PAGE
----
The Winter Olympics: Hope and Glory

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Big fireworks were the big finale of a magical night. Now on to the games.

There was a moment in the fall, back when baseball was suspended and planes were empty, when the prospect of the 2002 Winter Olympics was confounding at every turn. We were waging war; who could think of fun and Games? Some Salt Lake City residents, sensing a bull's-eye painted on their town, wished it would all be canceled; students petitioned that their school be closed for security reasons. The athletes, like the rest of us, were disturbed, distracted; a couple had lost relatives in the attacks. NBC was worried that its $545 million investment for broadcast rights might be wasted, and started polling to see if anyone planned to watch.

But as the Olympic torch burned its way from Olympia to Atlanta, then started winding toward Salt Lake, the ground began to warm. The flame will travel 13,500 miles by dogsled and wheelchair and snowshoe and tennis shoe and tugboat. Rudy Giuliani carried it, exempted from the organizing committee's rule against elected officials as torchbearers. Lyz Glick, widow of Jeremy, a hero of Flight 93, carried it, along with 11,498 others, through frigid streets lined with cheering people—and that was just for the torch.

Olympic organizers, more determined than ever to market the meaning, began talking about the Games as a chance for restoring America's hope. There were recollections of the 1980 U.S. hockey team that won its proxy war against the Soviets, who themselves were then at war in Afghanistan. These Games would transcend even politics and patriotism on their way toward therapy. "This is an important event under any circumstance," Utah Governor Mike Leavitt had said a few weeks after the attacks, "but fate may have fallen upon this state and city to host an event where the world will come together to heal."

That's a lot to ask, given the history: 2002 had been called the Bribery Games, for the million-dollar booty dangled before Olympic bigwigs by Salt Lake officials in hopes of its being picked as host. Once the financial scandals passed—bribery charges against two of the local organizers were dismissed, although the government is appealing—the security nightmare erupted. Ever since the Olympic Park bombing in Atlanta in 1996, law-enforcement agencies have known they would have to reinvent Salt Lake's security. The Atlanta budget was more than doubled for Salt Lake, and after Sept. 11, it increased an additional 25%, to $300 million, for the creation of the Bubble. There will be metal detectors and spy cameras everywhere, antibiotics and vaccines stockpiled, F-16s overhead and the Secret Service on snowmobiles. It's a whole new team sport, the FBI and Secret Service for once sharing information, patrolling in tandem. Homeland Security chief Tom Ridge has called Salt Lake the safest place in the world; but, he adds, there is no guarantee that the system is fail-safe.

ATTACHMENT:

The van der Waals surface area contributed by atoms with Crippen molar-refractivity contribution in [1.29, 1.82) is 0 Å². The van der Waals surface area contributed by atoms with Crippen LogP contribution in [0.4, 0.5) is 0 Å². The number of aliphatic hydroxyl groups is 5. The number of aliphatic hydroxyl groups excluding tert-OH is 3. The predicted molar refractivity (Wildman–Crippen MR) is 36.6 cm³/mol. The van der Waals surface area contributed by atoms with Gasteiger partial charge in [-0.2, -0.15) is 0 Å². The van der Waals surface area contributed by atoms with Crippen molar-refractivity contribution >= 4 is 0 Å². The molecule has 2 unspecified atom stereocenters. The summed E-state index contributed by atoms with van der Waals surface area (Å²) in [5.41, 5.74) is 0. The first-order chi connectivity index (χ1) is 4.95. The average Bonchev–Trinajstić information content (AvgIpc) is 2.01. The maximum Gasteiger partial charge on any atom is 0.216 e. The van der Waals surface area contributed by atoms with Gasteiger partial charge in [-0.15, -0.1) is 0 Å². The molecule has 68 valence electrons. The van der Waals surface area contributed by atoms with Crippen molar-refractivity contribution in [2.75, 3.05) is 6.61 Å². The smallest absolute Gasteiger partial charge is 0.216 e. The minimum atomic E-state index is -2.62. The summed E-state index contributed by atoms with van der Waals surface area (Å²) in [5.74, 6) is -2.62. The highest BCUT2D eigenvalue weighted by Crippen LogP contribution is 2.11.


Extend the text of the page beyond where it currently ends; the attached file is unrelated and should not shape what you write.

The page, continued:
And then there is the host-country code of conduct and the debate over just how red-white-and-blue the Games should be. It's great to cheer the home team, but the Olympics is meant to celebrate the international community. "To ask people to love one another is merely a form of childishness," said Baron Pierre de Coubertin, founder of the modern Games. "To ask them to respect each other is not utopian, but in order to respect each other they must first know each other." For all the talk of Patriot Games, the hope is that Americans will be particularly gracious to their global guests, aware that playing host to the Games is not the same as owning them, and conscious, in a whole new way, of being part of a community larger than the U-S-A! U-S-A!

Ultimately competition at this level is a celebration less of country than of character: of the will to do better, push through pain, leave the fear at the top of the mountain in pursuit of speed, come to the ice like a soldier in sequins; to defy the laws of physics and nature, bury the effort under the grace. That's what makes it fun to watch and useful as well. Games have always been a handy mirror for every challenge we face, every test we take. But we may be especially grateful for the chance to stop and watch this spectacle on ice and snow. The last time we were transfixed together, it was in horror. In the next two weeks, some image will grab us once again, if much more gently. Will Sasha Cohen be the first woman to land a quad in competition? Will Apolo Anton Ohno sweep all his races? Will Picabo Street withstand one last downhill dash? A few months ago, how much would we have cared? It is a pleasure now to pull up a chair and give these athletes our full attention, to savor their fervor and cheer them on.